The Wauwatosa School Board plans to review whether local schools should serve as future voting locations after the district dealt with a number of issues during the spring election, held earlier this month.

Currently, of 14 voting locations in Wauwatosa, seven of them are in district schools.

'Every election, there's something that comes up,' Superintendent Phil Ertl said during a school board meeting April 25. 'During this last election, I had contact with two principals that (said) there were issues in their buildings. One security related and another one student related.'

Ertl did not elaborate on those issues during the meeting, but said his biggest concern is the safety of students.

'We've invested a lot of money into security of school buildings, yet we open them wide,' Ertl said of election days. 'I struggle with it because I think it's great to have our students see people come and engage in the democratic process and vote.'

School board member Kristy Casey reminded her colleagues of an incident that happened about 10 years ago when a parent entered a classroom on voting day and took photos. The district later pressed charges against the parent, she said.

'This is just one more step to ensure the safety of our students,' Casey said of moving voting locations out of schools.

Ertl said if district buildings continue to serve as voting locations come the presidential election in November, it's likely that no classes would be held that day.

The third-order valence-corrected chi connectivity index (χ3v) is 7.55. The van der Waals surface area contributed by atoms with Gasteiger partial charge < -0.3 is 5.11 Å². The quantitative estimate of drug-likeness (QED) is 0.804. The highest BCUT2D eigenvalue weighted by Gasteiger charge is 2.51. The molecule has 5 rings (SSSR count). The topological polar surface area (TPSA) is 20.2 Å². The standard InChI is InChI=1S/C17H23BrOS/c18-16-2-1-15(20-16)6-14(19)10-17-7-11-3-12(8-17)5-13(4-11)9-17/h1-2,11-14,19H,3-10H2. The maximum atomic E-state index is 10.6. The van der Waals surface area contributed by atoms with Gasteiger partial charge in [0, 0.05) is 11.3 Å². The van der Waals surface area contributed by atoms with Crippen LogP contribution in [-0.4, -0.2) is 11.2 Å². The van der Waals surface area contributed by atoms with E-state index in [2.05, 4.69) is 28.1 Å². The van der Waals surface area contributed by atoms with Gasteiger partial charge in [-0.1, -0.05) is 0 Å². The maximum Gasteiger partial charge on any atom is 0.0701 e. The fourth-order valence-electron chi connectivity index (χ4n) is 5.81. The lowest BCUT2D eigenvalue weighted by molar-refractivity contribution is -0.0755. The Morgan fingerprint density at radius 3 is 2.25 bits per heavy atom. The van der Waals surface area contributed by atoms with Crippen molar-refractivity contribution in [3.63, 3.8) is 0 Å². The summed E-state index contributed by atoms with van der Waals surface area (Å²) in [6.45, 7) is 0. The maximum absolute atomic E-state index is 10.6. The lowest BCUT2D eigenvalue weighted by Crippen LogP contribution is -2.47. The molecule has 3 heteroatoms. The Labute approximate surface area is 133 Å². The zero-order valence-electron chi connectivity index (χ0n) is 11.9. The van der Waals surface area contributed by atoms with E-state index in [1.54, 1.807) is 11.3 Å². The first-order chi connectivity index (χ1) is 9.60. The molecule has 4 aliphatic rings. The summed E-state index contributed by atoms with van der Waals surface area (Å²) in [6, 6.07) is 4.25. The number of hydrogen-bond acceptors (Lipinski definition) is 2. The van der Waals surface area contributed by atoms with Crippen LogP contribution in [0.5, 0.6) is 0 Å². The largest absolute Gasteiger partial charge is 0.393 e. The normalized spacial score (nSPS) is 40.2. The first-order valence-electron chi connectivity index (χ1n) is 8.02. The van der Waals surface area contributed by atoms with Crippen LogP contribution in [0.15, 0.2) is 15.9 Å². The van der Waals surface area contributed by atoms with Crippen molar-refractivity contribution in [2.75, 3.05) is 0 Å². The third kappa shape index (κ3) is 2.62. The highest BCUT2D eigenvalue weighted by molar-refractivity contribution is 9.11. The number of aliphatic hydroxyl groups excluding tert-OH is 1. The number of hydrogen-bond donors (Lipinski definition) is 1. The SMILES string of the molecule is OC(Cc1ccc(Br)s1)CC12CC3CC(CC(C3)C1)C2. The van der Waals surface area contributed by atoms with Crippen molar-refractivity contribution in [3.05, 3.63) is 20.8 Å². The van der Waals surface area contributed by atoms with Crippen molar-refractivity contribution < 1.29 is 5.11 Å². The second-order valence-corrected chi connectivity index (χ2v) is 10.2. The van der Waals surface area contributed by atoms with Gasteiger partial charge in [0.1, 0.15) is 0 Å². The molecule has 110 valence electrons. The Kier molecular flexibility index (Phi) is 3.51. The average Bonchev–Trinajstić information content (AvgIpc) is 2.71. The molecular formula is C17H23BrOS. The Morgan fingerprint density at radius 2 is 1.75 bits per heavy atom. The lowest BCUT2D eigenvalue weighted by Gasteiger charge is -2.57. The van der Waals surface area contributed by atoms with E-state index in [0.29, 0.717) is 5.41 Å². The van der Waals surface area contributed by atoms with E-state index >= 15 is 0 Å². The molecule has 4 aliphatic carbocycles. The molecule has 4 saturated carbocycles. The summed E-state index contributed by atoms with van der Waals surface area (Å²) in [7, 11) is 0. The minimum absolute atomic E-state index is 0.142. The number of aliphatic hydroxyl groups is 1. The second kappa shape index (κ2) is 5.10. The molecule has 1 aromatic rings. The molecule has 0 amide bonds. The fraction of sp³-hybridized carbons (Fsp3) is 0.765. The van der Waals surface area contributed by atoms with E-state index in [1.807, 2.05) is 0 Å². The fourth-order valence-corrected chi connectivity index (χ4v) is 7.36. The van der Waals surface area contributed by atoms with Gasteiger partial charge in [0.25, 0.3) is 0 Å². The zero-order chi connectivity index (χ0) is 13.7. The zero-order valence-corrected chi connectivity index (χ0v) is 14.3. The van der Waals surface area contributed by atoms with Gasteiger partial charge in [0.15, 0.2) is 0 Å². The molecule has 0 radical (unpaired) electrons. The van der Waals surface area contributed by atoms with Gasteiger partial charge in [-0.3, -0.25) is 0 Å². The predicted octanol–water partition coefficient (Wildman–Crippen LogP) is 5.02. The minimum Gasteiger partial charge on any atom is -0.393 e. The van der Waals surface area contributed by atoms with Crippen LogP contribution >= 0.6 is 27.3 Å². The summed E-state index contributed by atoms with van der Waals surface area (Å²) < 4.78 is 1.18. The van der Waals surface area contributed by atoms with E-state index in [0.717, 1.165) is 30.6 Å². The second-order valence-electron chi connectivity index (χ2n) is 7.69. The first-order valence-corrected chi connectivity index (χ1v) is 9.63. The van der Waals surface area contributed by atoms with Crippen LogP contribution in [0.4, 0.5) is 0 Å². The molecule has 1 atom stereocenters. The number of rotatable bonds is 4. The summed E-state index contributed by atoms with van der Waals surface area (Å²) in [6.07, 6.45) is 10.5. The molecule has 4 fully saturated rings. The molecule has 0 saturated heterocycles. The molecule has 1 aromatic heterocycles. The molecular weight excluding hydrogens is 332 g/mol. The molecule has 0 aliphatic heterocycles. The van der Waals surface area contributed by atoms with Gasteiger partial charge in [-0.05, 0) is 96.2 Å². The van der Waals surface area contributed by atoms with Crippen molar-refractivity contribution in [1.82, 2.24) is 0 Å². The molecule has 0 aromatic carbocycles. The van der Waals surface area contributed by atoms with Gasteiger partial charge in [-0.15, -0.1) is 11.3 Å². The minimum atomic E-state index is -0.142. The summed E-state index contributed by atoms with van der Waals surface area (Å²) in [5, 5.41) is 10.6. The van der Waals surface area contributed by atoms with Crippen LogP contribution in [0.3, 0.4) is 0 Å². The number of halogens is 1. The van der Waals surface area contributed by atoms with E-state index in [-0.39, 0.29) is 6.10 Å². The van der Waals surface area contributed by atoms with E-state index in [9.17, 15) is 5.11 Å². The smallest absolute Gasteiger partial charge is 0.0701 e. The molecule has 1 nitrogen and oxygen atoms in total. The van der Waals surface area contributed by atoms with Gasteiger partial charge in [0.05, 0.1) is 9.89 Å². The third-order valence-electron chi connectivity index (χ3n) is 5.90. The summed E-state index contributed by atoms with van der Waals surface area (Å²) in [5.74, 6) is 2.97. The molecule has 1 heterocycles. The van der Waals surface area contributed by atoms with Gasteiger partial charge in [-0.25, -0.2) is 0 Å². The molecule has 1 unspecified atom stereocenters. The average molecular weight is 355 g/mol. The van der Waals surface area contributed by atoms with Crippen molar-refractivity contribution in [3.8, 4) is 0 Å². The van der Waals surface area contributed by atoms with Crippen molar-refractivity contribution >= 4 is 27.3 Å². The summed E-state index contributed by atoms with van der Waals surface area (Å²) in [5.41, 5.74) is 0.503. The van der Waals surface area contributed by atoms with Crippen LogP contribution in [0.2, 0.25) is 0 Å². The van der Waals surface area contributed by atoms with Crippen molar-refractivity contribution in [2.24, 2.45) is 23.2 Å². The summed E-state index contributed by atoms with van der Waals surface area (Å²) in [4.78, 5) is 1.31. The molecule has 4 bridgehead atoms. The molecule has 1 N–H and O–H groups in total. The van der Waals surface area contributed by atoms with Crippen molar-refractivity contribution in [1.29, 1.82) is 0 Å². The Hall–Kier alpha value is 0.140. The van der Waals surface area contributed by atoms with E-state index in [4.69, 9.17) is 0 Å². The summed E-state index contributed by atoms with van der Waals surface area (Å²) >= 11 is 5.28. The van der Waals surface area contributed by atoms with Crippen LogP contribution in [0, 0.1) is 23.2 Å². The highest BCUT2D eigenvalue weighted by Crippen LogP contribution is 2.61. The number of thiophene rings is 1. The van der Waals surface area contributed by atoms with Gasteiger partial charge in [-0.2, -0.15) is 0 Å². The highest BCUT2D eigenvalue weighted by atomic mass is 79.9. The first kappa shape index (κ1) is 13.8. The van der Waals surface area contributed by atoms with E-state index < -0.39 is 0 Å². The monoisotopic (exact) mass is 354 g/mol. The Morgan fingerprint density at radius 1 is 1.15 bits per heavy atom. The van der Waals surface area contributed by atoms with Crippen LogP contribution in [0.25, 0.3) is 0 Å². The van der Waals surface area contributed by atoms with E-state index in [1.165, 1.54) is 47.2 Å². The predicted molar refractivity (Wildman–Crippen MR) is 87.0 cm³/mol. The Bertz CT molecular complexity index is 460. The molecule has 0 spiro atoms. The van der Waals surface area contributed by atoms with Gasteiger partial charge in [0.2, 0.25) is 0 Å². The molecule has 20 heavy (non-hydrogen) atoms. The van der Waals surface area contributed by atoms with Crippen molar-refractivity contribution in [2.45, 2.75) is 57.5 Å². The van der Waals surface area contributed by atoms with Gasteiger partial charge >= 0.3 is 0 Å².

'I don't think there's any reasonable way to have school,' said Ertl, who that added staff could hold a professional development that day instead.

City Clerk Carla Ledesma, who spoke during a public comment period April 25, said the issue of finding viable voting locations in Wauwatosa is a 'thorny' one, but she hopes the city and school district can work together to find a solution.

'This is a dilemma for everyone involved,' she said. 'I realize elections impose a lot on schools.'

Ledesma said 69 percent of eligible voters turned out for the April 5 spring election, which could be a sign of what's to come later this year.

'I can't even begin to imagine what November will be like,' she said, adding that turnout could be over 90 percent.

Ledesma said she's looked into other possible voting locations throughout the city, including churches, which raises a concern with many voters who believe in a separation of church and state.

She's also looked into some assisted living communities and the Muellner Building at Hart Park, which she will continue to explore, she said.

'I'd like to keep working toward a solution,' she said.

The Wauwatosa School Board is likely to discuss the issue again at a future meeting.

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